A rattle; a cranking sound that suggests revving; muted guitar sounds set against an ominous quiet… At the outset of this EP from fusion musician James Basdanis, things start so disjointedly they give no obvious clue as to where the music will go. After a little more gearing up, Basdanis turns out a few jazzy guitar notes in a melody that strongly suggests a Mediterranean slant, but this isn’t obviously something a world music buff might gravitate towards. Nor is it especially “jazz” in the most traditional sense, but certainly takes in elements of both. Hearing it for the first time, the slow, unfolding melody suggests something from the Frank Gambale back-cat mangled with glee by a Les Claypool project.
By the end of the 60s, jazz fusion band The Web had recorded and released two interesting but commercially unsuccessful albums. 1970 found the struggling musicians in a period of minor flux: a change in line-up saw frontman John L. Watson replaced by vocalist/keyboard player Dave Lawson (ex-Alan Bown) and a change of label took the newly christened Web [no longer the definitive; that was so last decade – just ask Pink Floyd] from Deram to Polydor. The new phase saw the release of their third and arguably best known LP, ‘I Spider’. ‘I Spider’ became their most famous work not through any increased exposure or notable sales, but by eventually becoming one of the era’s most sought after rarities.
By 1971, the final Web line-up changed their name to Samurai, switched record companies again and released one sole LP on the Greenwich Gramophone label. Like its predecessors, ‘Samurai’ failed to convince the record buying public and eventually faded into relative obscurity. Much like ‘I Spider’, the Samurai LP gained interest on the collectors’ market over the following quarter of a century, but never really got the mass re-appraisal it deserved. Despite the band showing lots of talents that should have found them mentioned in the same breath as Gentle Giant, King Crimson and early Soft Machine, the name Samurai is likely to be greeted with a shrug.
Randy and Michael Brecker: legends of jazz fusion, both together and apart. Often called upon for individual session work throughout the 70s and 80s, the brothers appeared on albums by Billy Joel, Joni Mitchell, Aerosmith, Lou Reed and Dire Straits. Both were among the most gifted players in their prime: separately, they were great, but together, they could be an absolute powerhouse. This is something that comes across with abundance throughout the archive double live disc ‘Live And Unreleased’. A show newly released in 2020 that captures the second Brecker Brothers Band with bassist Neil Jason partway through a European tour in 1980, the Breckers are on fire.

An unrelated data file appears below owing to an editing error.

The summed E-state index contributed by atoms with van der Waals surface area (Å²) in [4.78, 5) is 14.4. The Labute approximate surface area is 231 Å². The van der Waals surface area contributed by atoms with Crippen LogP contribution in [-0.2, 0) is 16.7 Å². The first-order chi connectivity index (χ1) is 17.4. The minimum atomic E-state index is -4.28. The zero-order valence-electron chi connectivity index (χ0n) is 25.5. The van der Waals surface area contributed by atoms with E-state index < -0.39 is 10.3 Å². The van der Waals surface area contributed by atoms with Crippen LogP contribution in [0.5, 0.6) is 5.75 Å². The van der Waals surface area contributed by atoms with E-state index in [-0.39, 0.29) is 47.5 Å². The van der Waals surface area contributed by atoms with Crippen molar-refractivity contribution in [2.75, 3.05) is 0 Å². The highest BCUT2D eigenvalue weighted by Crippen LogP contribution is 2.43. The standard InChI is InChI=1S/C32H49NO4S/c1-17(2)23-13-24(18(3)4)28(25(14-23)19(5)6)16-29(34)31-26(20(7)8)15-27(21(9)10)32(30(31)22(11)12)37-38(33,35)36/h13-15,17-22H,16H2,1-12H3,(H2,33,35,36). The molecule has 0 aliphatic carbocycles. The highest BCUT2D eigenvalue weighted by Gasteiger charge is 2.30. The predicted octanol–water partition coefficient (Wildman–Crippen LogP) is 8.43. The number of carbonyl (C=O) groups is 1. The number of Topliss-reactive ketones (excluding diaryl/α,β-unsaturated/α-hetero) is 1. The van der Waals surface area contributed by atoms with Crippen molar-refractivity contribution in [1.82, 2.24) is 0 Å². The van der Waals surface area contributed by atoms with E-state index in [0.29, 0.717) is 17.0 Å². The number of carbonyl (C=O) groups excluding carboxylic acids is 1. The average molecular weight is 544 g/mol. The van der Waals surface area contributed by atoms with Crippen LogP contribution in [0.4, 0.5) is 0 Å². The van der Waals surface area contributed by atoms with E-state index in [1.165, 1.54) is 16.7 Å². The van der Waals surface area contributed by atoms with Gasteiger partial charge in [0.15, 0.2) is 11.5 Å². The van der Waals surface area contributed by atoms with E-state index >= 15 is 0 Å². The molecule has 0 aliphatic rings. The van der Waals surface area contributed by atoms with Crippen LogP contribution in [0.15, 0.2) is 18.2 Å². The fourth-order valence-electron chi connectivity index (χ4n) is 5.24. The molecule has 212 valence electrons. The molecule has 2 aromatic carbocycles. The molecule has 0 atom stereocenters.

In a relatively short time, Fleetwood Mac had marked their place at the top of the British blues table. With two excellent albums (1967’s ‘Fleetwood Mac’ and 1968’s ‘Mr. Wonderful’) and an indispensable compilation (‘The Pious Bird of Good Omen’, 1969), they showed an ability to take on the genre’s best. In Peter Green, they had a fantastic vocalist and a new guitar hero. Their third album ‘Then Play On’ (released in September 1969) even showed the band branching away from the blues and its mixed bag of styles further cemented Green’s place among the new guitar gods.
What’s more, a run of non-album singles issued throughout ’69 reinforced any belief that this still young band had all the makings one that might just have some longevity. An easy listening instrumental ‘Albatross’ showcased the softer side of Green’s guitar work and appealed to a broader spectrum of listeners, becoming one of their most enduring hits The double whammy of 1969’s ‘Oh Well (Parts 1 & 2)’ paired angry blues with an unexpected foray into something that was closer to Ennio Morricone than JB Lenoir or Elmore James; an aching ballad ‘Man of the World’ showed how Green’s voice was easily capable of conveying a gentle anguish. A trio of more disparate singles you’d be hard pressed to find and yet all were chart smashes, each hitting the #2 spot in the UK.
Often irascible and difficult, sometimes just plain rude, Ginger Baker wasn’t always the easiest person to get along with, assuming most accounts are to be believed. As if often the case, with such difficulty came genuine brilliance. Few could deny that Ginger was one of the finest drummers who ever lived.